It’s been another month between entries here.  The fact is, I’ve been totally absorbed in transforming my Writing for the Health of It workshop to include narrated slideshows I can use when I teach it via teleseminar (it will be listed as a Story Circle Network winter offering). This memoir project has sat untouched in the shadows. Work on my memoir has ground to a halt, at least in terms of applying fingers to keyboard. But it’s never far from mind.

This morning as I scanned Jerry Waxler’s latest post on his Memory Writers Network blog, I was suddenly transported back to the summer of 1951 into my seven-year-old body. I stood on the rise in front of our house looking down across the street to the cluster of kids gathered between Carol and Tom’s houses. More than anything I wanted to be part of that cluster. I wanted to belong there, not just hang around on the edges as I’d done a couple of times previously. And I had no more idea how to go about achieving that status than how to sprout wings and fly to the moon.

Suddenly I felt a visceral shift and stunning realization: this desire to belong, to fit in, to be connected and accepted, is the theme of my youthful years. This is the thread that carries through everything. This desire is what I thought about as I sat at the sewing machine. It filled my fantasies as I pumped toward the sky on the playground swings, or rode my bike around town, or … did anything at all. By the time I left for college I had made significant progress toward that goal.

Realistically I know I won’t be getting back to serious writing on this project before the end of January at the soonest, but I probably will do some doodling and journaling on this theme.

When I do get back to it, I’ll be writing primarily for the fabled “Audience of one.”  I may eventually share the story, but primarily this has become a self-exploration tool, and I know I can write deeper and more truly for two eyes than the eyes of a multitude. At least in the beginning. This is a valuable discovery. Private writing removes the need for artifice and strips things to the bones.



After talking with a few people about their experiences in high school specifically and childhood in general, I’m realizing more clearly than ever how few people led the sort of charmed lives my husband’s Uncle Walter did. He wrote a short account of his early life because, as he put it, “I had the boyhood everyone wishes he’d had!” I certainly didn’t have that sort of youth.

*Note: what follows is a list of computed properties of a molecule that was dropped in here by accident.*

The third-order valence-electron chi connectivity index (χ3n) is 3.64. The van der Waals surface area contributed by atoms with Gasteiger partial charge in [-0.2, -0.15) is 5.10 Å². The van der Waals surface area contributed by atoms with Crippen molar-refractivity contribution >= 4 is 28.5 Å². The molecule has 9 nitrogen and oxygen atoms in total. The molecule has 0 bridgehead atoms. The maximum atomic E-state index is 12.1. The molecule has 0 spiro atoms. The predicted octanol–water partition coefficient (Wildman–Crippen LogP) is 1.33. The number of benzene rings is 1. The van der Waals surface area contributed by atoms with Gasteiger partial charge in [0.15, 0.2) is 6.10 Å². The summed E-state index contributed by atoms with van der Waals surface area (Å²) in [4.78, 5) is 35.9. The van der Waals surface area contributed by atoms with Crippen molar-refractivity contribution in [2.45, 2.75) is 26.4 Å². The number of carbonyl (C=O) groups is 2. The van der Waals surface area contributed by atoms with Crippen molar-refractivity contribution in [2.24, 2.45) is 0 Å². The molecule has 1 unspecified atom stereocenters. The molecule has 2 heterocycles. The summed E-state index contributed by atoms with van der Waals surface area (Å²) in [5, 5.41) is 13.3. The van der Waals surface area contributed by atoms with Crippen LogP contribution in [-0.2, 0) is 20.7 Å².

My daughter claims to know people who ran in the cheerleader crowd who stay firmly in touch with their school pals, proclaiming, “Those were the best years of my life!” After she told me this she laughed. “Doesn’t say much for the rest of their lives, does it!”

In recent years I’ve looked back on my girlhood years and realized that a very few painful episodes had colored an entire era. Memories of happy times and the satisfaction of solitary accomplishments have come to the fore. I’m realizing now that those years prepared me ideally for the life I find so rich and satisfying today. The clouds have lifted and I rejoice in discovering blessings that were hidden at the time.

I say this with a profound sense of relief and hope that I don’t sound arrogant. I think of this revelation as a gift. Suddenly I’m uncertain just what to do with this gift. I’ve been wavering about the tone to take in recording girlhood memories. I never wallowed in self-pity, but I had my share of blows to the psychic solar plexus. When I look back through the lens of current understanding, it’s tempting to gloss those times over and write them from my current point of view. After all, what is truth? Movement of bodies through space and sound waves hitting an eardrum? Or the meaning one assigns to those events?

How easy it would be to gloss it all over, to write girlhood as one long picnic. But hey! It wasn’t! I waited half a century  for liberation from those chains of angst and self-doubt. I’m realizing now that I would be doing nobody a service to pretend otherwise. Perhaps it’s time to come clean and admit, “Yes, that hurt.” Perhaps spreading the news that it doesn’t hurt anymore (due in no small part to the fact that I’ve written about it so long the last thread of the cocoon broke, enabling my inner butterfly to soar free) will help others make their own peace with the past.

Realizing this is a big step, probably as big as recognizing my Organizing Strategy.